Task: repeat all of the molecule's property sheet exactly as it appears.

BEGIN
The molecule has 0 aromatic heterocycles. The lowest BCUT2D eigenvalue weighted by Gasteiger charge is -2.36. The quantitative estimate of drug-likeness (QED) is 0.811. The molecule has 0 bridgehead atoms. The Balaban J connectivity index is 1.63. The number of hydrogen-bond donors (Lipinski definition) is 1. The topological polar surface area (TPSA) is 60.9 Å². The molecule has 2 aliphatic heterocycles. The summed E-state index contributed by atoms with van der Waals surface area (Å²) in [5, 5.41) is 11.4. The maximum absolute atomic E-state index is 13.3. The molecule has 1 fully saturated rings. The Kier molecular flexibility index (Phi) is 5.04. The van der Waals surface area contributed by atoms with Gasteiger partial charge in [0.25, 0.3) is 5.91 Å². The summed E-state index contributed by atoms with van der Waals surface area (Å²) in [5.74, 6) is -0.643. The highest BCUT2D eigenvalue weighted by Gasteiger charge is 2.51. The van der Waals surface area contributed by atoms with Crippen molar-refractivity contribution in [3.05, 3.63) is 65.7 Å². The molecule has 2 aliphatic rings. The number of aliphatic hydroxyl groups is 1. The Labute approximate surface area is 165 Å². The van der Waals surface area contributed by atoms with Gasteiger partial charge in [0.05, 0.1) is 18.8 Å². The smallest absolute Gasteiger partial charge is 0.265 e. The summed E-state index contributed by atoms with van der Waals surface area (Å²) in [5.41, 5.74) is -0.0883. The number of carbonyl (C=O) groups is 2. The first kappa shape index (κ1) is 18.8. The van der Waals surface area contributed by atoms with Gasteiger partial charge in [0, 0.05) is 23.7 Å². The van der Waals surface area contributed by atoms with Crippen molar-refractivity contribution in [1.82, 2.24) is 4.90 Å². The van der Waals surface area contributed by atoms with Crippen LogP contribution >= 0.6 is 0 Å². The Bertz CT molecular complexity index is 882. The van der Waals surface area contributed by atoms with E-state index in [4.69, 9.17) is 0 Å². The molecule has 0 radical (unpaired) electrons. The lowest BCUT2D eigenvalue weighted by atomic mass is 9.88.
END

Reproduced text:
The molecule has 0 aromatic heterocycles. The lowest BCUT2D eigenvalue weighted by Gasteiger charge is -2.36. The quantitative estimate of drug-likeness (QED) is 0.811. The molecule has 0 bridgehead atoms. The Balaban J connectivity index is 1.63. The number of hydrogen-bond donors (Lipinski definition) is 1. The topological polar surface area (TPSA) is 60.9 Å². The molecule has 2 aliphatic heterocycles. The summed E-state index contributed by atoms with van der Waals surface area (Å²) in [5, 5.41) is 11.4. The maximum absolute atomic E-state index is 13.3. The molecule has 1 fully saturated rings. The Kier molecular flexibility index (Phi) is 5.04. The van der Waals surface area contributed by atoms with Gasteiger partial charge in [0.25, 0.3) is 5.91 Å². The summed E-state index contributed by atoms with van der Waals surface area (Å²) in [5.74, 6) is -0.643. The highest BCUT2D eigenvalue weighted by Gasteiger charge is 2.51. The van der Waals surface area contributed by atoms with Crippen molar-refractivity contribution in [3.05, 3.63) is 65.7 Å². The molecule has 2 aliphatic rings. The number of aliphatic hydroxyl groups is 1. The Labute approximate surface area is 165 Å². The van der Waals surface area contributed by atoms with Gasteiger partial charge in [0.05, 0.1) is 18.8 Å². The smallest absolute Gasteiger partial charge is 0.265 e. The summed E-state index contributed by atoms with van der Waals surface area (Å²) in [5.41, 5.74) is -0.0883. The number of carbonyl (C=O) groups is 2. The first kappa shape index (κ1) is 18.8. The van der Waals surface area contributed by atoms with Gasteiger partial charge in [0, 0.05) is 23.7 Å². The van der Waals surface area contributed by atoms with Crippen molar-refractivity contribution in [1.82, 2.24) is 4.90 Å². The van der Waals surface area contributed by atoms with Crippen LogP contribution >= 0.6 is 0 Å². The Bertz CT molecular complexity index is 882. The van der Waals surface area contributed by atoms with E-state index in [4.69, 9.17) is 0 Å². The molecule has 0 radical (unpaired) electrons. The lowest BCUT2D eigenvalue weighted by atomic mass is 9.88.